How is Chinese NASA similar to Pink Floyd?

How is Chinese NASA similar to Pink Floyd?
How is Chinese NASA similar to Pink Floyd?

It is one of those commonplaces, but every time we look at the Moon we also remember that hidden side that we do not see, the dark side of the Moon. Moon which Pink Floyd already presented to us in their most successful studio album and which we will now also remember thanks to the Chinese space race, which has led to the probe Chang’e-6, to take a lunar soil sample in that unexplored area.

The China National Space Administration (CNSA) announced the moon landing this Sunday, June 2.

With the support of the Queqiao-2 relay satellite, the Chang’e-6 probe combination lander and ascender successfully landed at the designated landing area at 6:23 am (Beijing time) in the basin of the South Pole-Aitken (SPA).

Chang’e-6 consists of an orbiter, a returner, a lander and an ascender. Since its launch on May 3 this year, it has gone through several stages, such as Earth-Moon transfer, near-Moon braking, lunar orbit, and landing descent. The lander and ascender combination separated from the orbiter and returner combination on May 30, the CNSA said.

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The Chang’e-6 mission is tasked with collecting and returning samples from the far side of the Moon, the first such effort in the history of human lunar exploration.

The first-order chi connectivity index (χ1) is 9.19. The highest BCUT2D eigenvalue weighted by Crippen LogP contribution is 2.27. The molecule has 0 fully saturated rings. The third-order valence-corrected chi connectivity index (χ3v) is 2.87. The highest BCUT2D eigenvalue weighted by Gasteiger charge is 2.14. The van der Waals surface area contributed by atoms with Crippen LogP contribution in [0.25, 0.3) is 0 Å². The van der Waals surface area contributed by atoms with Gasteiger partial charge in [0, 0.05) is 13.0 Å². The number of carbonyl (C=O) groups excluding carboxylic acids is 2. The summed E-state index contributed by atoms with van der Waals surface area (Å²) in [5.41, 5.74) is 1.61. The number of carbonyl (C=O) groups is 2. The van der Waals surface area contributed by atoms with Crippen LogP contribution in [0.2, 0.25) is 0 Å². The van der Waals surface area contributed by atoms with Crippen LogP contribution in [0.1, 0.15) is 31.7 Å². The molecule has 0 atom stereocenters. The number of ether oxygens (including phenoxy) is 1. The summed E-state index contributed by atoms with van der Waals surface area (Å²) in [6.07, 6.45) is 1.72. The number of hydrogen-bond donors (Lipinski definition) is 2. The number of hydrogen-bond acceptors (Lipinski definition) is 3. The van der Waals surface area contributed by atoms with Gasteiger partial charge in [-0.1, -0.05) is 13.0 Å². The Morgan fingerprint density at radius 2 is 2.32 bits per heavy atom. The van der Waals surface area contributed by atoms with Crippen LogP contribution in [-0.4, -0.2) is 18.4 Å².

According to Li Chunlai, deputy chief designer of the Chang’e-6 mission, the probe landed precisely in the designated area. This area is likely to be covered with a large amount of basalt, which is very beneficial for geological research and may bring significant scientific value.

The landing site is located in an impact crater known as the Apollo Basin, located within the SPA Basin. The choice was made because of the potential scientific exploration value of the Apollo Basin, as well as the conditions of the landing area, including communication and telemetry conditions and the flatness of the terrain, said Huang Hao, a space expert with the China Aerospace Science and Technology (CASC).

The lander is equipped with multiple sensors, including microwave, laser and optical imaging sensors that can measure distance and speed, and identify obstacles on the lunar surface.

After landing, the probe is scheduled to complete sampling within two days. It has adopted two lunar sampling methods, including using a drill to collect subsurface samples and taking samples on the surface with a robotic arm.

Image used with permission of the copyright holder

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